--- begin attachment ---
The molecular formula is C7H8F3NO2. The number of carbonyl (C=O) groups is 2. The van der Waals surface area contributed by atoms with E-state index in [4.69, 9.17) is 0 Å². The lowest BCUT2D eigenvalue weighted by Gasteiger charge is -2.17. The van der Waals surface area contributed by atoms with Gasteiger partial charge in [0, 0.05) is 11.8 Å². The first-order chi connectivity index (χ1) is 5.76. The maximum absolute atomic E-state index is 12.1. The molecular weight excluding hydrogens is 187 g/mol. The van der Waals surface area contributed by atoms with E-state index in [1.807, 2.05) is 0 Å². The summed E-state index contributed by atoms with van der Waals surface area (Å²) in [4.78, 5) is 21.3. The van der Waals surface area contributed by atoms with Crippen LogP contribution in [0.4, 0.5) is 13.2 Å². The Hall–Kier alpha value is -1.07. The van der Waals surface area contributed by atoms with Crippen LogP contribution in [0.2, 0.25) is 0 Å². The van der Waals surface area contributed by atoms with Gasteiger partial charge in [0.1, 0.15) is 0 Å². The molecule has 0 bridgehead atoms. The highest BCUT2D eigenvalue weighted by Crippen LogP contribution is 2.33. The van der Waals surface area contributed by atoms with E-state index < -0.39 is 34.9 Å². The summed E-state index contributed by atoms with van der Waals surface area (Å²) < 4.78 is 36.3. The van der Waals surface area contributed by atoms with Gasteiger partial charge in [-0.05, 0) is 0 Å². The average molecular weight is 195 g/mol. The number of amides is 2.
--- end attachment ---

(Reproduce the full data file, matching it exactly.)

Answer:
The molecular formula is C7H8F3NO2. The number of carbonyl (C=O) groups is 2. The van der Waals surface area contributed by atoms with E-state index in [4.69, 9.17) is 0 Å². The lowest BCUT2D eigenvalue weighted by Gasteiger charge is -2.17. The van der Waals surface area contributed by atoms with Gasteiger partial charge in [0, 0.05) is 11.8 Å². The first-order chi connectivity index (χ1) is 5.76. The maximum absolute atomic E-state index is 12.1. The molecular weight excluding hydrogens is 187 g/mol. The van der Waals surface area contributed by atoms with E-state index in [1.807, 2.05) is 0 Å². The summed E-state index contributed by atoms with van der Waals surface area (Å²) in [4.78, 5) is 21.3. The van der Waals surface area contributed by atoms with Crippen LogP contribution in [0.4, 0.5) is 13.2 Å². The Hall–Kier alpha value is -1.07. The van der Waals surface area contributed by atoms with Crippen LogP contribution in [0.2, 0.25) is 0 Å². The van der Waals surface area contributed by atoms with Gasteiger partial charge in [0.1, 0.15) is 0 Å². The molecule has 0 bridgehead atoms. The highest BCUT2D eigenvalue weighted by Crippen LogP contribution is 2.33. The van der Waals surface area contributed by atoms with E-state index < -0.39 is 34.9 Å². The summed E-state index contributed by atoms with van der Waals surface area (Å²) < 4.78 is 36.3. The van der Waals surface area contributed by atoms with Gasteiger partial charge in [-0.05, 0) is 0 Å². The average molecular weight is 195 g/mol. The number of amides is 2.